I would say that you want at least 95% of your users to be able to view your site properly according to their resolution settings, keeping in mind that designers generally create websites around the size of the lowest common denominator. Looking at these statistics, we find that 10.42% of Submitawebsite viewers utilize the 800×600 screen resolution, which is a bit more than we would want before we redesign the site for 1024×768 users. Though the remaining 89.58% utilize a 1024×768 or higher resolution, it would seem that we have a significant enough number to cause us to refrain from upping our site’s resolution.

Looking at the top 100 results, which will give the most accurate representation of user location, we can see that the top two regions for 800×600 users on our site are Delhi and Uttar Pradesh. Both of these locations are in India, which is a region we’re not too worried about at this time. As you go down the line you can see that while there are a significant amount of people in the United States, the vast majority of the referrers are from parts of the world we aren’t particularly interested in targeting, especially the top three which are in India or labeled as “no data”.

What this tells me is that the top 96-97% of people that I want to target visit Submitawebsite with a 1024×768 or higher screen resolution, and because I know that my customer base is slightly more sophisticated than the average user, this exercise proves to me now that I can and should move over to a 1024×768 website. Again, the increased real estate on the user’s screen will allow for bigger images, larger font and a richer experience with more information, which has been proven statistically to increase conversion rates on my website and gives us more presence.

Joe Griffin is a Vice President at Website Pros, and is the current acting President of chúng tôi a company he co-founded in 1997.

Google Project Glass: Siri Or Clippy?

Google Project Glass: Siri or Clippy?

“Your scientists were so preoccupied with whether they could” Jeff Goldblum memorably said in Jurassic Park, ”that they didn’t stop to think if they should”; has Google done the same with Project Glass? Initial reactions to the wearable computing concept shown off publicly yesterday were predictably gobsmacked, the eye-catching demo video showing an idealized and alluring view of augmented reality. After the dust has settled, though, comes the question: is Project Glass Google’s Siri, or is it actually more like Microsoft’s ill-fated Clippy?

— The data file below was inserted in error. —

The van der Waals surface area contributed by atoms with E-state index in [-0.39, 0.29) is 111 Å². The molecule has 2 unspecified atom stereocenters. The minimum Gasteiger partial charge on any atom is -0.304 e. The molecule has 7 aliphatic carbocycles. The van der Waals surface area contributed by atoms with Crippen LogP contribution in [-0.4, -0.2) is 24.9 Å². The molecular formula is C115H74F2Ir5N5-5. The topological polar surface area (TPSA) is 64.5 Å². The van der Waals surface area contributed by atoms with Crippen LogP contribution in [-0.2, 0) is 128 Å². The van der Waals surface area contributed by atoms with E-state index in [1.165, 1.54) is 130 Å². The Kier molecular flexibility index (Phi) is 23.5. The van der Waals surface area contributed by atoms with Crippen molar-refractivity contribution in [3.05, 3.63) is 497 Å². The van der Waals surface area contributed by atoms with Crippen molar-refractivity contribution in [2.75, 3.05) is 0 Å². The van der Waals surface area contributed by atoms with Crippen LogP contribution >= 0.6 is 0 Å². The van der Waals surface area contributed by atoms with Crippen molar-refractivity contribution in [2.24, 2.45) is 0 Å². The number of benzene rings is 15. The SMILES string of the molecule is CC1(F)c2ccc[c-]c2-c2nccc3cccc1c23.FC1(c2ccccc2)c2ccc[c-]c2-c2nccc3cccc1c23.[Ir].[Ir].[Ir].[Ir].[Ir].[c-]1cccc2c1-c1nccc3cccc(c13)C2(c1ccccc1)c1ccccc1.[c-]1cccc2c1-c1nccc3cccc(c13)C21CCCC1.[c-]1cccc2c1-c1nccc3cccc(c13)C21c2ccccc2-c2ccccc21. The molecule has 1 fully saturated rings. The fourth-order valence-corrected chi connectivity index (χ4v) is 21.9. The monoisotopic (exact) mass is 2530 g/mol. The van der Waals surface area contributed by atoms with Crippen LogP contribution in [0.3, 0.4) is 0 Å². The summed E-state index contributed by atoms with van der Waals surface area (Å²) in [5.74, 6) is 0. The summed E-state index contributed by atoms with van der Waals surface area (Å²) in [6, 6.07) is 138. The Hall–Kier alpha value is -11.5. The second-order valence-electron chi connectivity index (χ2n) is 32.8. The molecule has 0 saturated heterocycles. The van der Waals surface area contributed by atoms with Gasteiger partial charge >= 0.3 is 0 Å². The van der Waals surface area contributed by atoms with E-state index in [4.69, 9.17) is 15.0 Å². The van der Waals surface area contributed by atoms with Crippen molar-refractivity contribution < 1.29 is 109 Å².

Some of us were quickly on-board, offering to open up our wallets to whatever Google wanted to take in order to get our hands on the wearable display. Others have been more reserved, wondering whether the AR system can deliver what Google has promised, and if so whether that’s something we’d actually want in our everyday lives.

Tom Scott, for instance, recreated Google’s concept video with a rather more cynical slant (be warned, some moderate profanity in the first couple of seconds), warning of what might happen if our reality gets just too augmented:

More serious, though, are the questions around practicality and privacy: can Google really deliver a user experience anything like its glossy promo, and even if it can, do we really want the search giant piggybacking on our everyday lives even more? Technical details, as we’ve already observed, are in short supply from Google; the slender prototypes in Google’s press shots are described as “design studies” with no indication as to whether the test hardware is anywhere near as minimal.